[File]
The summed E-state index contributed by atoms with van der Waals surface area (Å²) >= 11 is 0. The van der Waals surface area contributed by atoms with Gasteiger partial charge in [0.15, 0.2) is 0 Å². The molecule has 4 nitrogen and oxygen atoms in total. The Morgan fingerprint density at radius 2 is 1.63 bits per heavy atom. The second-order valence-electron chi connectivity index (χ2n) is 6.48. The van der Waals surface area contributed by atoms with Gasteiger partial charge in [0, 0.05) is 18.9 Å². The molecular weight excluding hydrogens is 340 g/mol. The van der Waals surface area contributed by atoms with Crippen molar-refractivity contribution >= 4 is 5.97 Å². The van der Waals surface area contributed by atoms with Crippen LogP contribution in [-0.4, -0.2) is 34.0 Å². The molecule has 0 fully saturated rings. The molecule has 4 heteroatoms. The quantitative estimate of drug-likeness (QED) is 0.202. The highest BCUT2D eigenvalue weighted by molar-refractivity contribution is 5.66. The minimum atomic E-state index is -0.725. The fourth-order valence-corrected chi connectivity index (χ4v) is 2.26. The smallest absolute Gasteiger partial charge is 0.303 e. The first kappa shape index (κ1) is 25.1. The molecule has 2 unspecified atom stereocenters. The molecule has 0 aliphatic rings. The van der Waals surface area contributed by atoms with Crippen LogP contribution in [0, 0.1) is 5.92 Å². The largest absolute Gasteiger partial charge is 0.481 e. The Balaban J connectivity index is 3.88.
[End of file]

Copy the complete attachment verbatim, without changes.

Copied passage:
The summed E-state index contributed by atoms with van der Waals surface area (Å²) >= 11 is 0. The van der Waals surface area contributed by atoms with Gasteiger partial charge in [0.15, 0.2) is 0 Å². The molecule has 4 nitrogen and oxygen atoms in total. The Morgan fingerprint density at radius 2 is 1.63 bits per heavy atom. The second-order valence-electron chi connectivity index (χ2n) is 6.48. The van der Waals surface area contributed by atoms with Gasteiger partial charge in [0, 0.05) is 18.9 Å². The molecular weight excluding hydrogens is 340 g/mol. The van der Waals surface area contributed by atoms with Crippen molar-refractivity contribution >= 4 is 5.97 Å². The van der Waals surface area contributed by atoms with Crippen LogP contribution in [-0.4, -0.2) is 34.0 Å². The molecule has 0 fully saturated rings. The molecule has 4 heteroatoms. The quantitative estimate of drug-likeness (QED) is 0.202. The highest BCUT2D eigenvalue weighted by molar-refractivity contribution is 5.66. The minimum atomic E-state index is -0.725. The fourth-order valence-corrected chi connectivity index (χ4v) is 2.26. The smallest absolute Gasteiger partial charge is 0.303 e. The first kappa shape index (κ1) is 25.1. The molecule has 2 unspecified atom stereocenters. The molecule has 0 aliphatic rings. The van der Waals surface area contributed by atoms with Crippen LogP contribution in [0, 0.1) is 5.92 Å². The largest absolute Gasteiger partial charge is 0.481 e. The Balaban J connectivity index is 3.88.